Rajendra Pachauri: Warsaw summit must take note of IPCC report

Chief of UN climate science body says negotiators should base their discussions on the scientific findings of recent IPCC AR5 report

(Pic: Tim J Keegan)

(Pic: Tim J Keegan)

By Dr Rajendra Pachauri

The Intergovernmental Panel on Climate Change (IPCC) is now in the final stages of completing its Fifth Assessment Report (AR5). 

The first contribution to this report prepared by Working Group I (WG-I) of the IPCC, covering the physical science basis of climate change, was completed and released in September 2013.  This has been a major effort to advance our knowledge substantially beyond what we were able to provide in the Fourth Assessment Report (AR4) released in 2007.

In several respects the WG-I report as part of the AR5 has confirmed and strengthened several of the findings arrived at in the AR4.  The WG-I report involved 209 lead authors and 50 review editors drawn from 39 countries. It also benefitted from 600 contributing authors from 32 countries.

In the process of completing this report the authors have actually studied and cited over 9,200 scientific publications, almost two-thirds of which have been published after 2007.  In other words this report contains the results of a substantial amount of new research and knowledge which have appeared in publications after the previous report.

Unequivocal warming

The IPCC functions in an open and transparent manner, and at various stages of the process of completing an assessment the authors seek expert reviews as well as reviews from governments on various versions of the drafts of the report before finalisation.

In the case of the WG-I report 54,677 comments were received from 1089 expert reviewers drawn from 55 countries, and 38 governments provided their comments as part of this process.  Some of the major findings of the report include the statement that warming of the climate system is unequivocal, and that since the 1950s many of the observed changes have been unprecedented over decades to millennia.

It was observed that the atmosphere and oceans have warmed, the amount of snow and ice have diminished, sea level has risen, and the concentrations of greenhouse gases (GHGs) have increased.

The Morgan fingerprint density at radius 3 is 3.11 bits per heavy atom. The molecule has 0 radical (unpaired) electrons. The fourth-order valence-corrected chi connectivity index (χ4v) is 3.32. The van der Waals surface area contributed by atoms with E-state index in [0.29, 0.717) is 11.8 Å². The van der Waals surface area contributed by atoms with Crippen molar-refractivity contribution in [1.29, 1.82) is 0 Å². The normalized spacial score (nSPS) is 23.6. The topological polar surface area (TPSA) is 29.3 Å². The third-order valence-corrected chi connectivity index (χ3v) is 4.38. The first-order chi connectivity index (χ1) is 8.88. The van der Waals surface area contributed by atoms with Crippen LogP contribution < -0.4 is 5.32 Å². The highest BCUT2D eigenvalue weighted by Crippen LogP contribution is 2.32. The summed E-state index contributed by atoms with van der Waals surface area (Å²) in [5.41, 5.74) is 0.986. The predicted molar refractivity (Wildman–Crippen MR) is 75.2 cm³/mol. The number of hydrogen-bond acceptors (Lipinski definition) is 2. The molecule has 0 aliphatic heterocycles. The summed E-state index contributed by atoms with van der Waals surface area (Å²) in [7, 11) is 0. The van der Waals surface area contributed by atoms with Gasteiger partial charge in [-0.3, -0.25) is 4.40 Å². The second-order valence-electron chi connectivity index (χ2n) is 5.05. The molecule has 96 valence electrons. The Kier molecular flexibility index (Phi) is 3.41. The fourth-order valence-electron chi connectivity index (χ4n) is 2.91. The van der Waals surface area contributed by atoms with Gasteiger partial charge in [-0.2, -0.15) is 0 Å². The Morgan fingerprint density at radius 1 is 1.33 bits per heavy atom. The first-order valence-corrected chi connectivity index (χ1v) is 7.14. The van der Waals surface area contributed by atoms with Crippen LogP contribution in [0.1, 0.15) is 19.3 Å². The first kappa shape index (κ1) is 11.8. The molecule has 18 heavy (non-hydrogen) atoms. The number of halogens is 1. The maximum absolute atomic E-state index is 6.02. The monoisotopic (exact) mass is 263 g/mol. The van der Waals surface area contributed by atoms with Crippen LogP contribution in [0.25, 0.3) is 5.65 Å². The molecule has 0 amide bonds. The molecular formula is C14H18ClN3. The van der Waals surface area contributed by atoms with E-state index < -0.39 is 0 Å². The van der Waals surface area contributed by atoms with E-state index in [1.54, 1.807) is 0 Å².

Most significantly each of the last three decades has been successively warmer at the Earth’s surface than any preceding decade since 1850. In the Northern Hemisphere, 1983–2012 was likely the warmest 30-year period of the last 1400 years.

Marine impacts

It was also found that ocean warming dominates the increase in energy stored in the climate system, accounting for more than 90% of the energy accumulated between 1971 and 2010. It is virtually certain that the upper ocean (0−700 m) warmed from 1971 to 2010, and it likely warmed between the 1870s and 1971.

In the AR4 there was a substantial amount of detail provided on the manner and rate at which bodies of ice across the world were melting.  In the AR5 we have stated that over the last two decades, the Greenland and Antarctic ice sheets have been losing mass, glaciers have continued to shrink almost worldwide, and Arctic sea ice and Northern Hemisphere spring snow cover have continued to decrease in extent.

The IPCC had assessed in the AR4 that melting of ice across the globe and thermal expansion of the oceans was resulting in sea level rise.  However, in the AR5 it has been stated that the rate of sea level rise since the mid-19th century has been larger than the mean rate during the previous two millennia. Over the period 1901–2010, global mean sea level rose by 0.19 (0.17 to 0.21) m.

All these changes are taking place essentially because human actions have been contributing at a rapidly increasing rate to enhancing the atmospheric concentrations of major greenhouse gases (GHGs).  The atmospheric concentrations of carbon dioxide (CO2), methane, and nitrous oxide have increased to levels unprecedented in at least the last 800,000 years.